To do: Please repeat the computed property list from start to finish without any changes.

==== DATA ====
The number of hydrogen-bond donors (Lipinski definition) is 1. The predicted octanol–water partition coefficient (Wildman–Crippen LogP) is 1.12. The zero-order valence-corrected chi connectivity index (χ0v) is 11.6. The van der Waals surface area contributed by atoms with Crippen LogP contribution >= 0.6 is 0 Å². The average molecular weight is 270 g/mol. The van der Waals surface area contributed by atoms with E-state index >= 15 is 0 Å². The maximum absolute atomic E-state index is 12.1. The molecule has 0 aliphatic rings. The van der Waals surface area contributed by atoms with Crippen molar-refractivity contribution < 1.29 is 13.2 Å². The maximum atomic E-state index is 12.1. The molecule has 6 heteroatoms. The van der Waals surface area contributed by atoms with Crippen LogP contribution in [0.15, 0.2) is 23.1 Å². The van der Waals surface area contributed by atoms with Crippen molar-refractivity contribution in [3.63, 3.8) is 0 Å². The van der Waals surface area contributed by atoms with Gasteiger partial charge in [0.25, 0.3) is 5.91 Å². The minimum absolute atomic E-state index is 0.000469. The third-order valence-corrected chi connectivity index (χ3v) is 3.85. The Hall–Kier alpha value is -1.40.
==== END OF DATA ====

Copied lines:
The number of hydrogen-bond donors (Lipinski definition) is 1. The predicted octanol–water partition coefficient (Wildman–Crippen LogP) is 1.12. The zero-order valence-corrected chi connectivity index (χ0v) is 11.6. The van der Waals surface area contributed by atoms with Crippen LogP contribution >= 0.6 is 0 Å². The average molecular weight is 270 g/mol. The van der Waals surface area contributed by atoms with E-state index >= 15 is 0 Å². The maximum absolute atomic E-state index is 12.1. The molecule has 0 aliphatic rings. The van der Waals surface area contributed by atoms with Crippen molar-refractivity contribution < 1.29 is 13.2 Å². The maximum atomic E-state index is 12.1. The molecule has 6 heteroatoms. The van der Waals surface area contributed by atoms with Crippen LogP contribution in [0.15, 0.2) is 23.1 Å². The van der Waals surface area contributed by atoms with Crippen molar-refractivity contribution in [3.63, 3.8) is 0 Å². The van der Waals surface area contributed by atoms with Gasteiger partial charge in [0.25, 0.3) is 5.91 Å². The minimum absolute atomic E-state index is 0.000469. The third-order valence-corrected chi connectivity index (χ3v) is 3.85. The Hall–Kier alpha value is -1.40.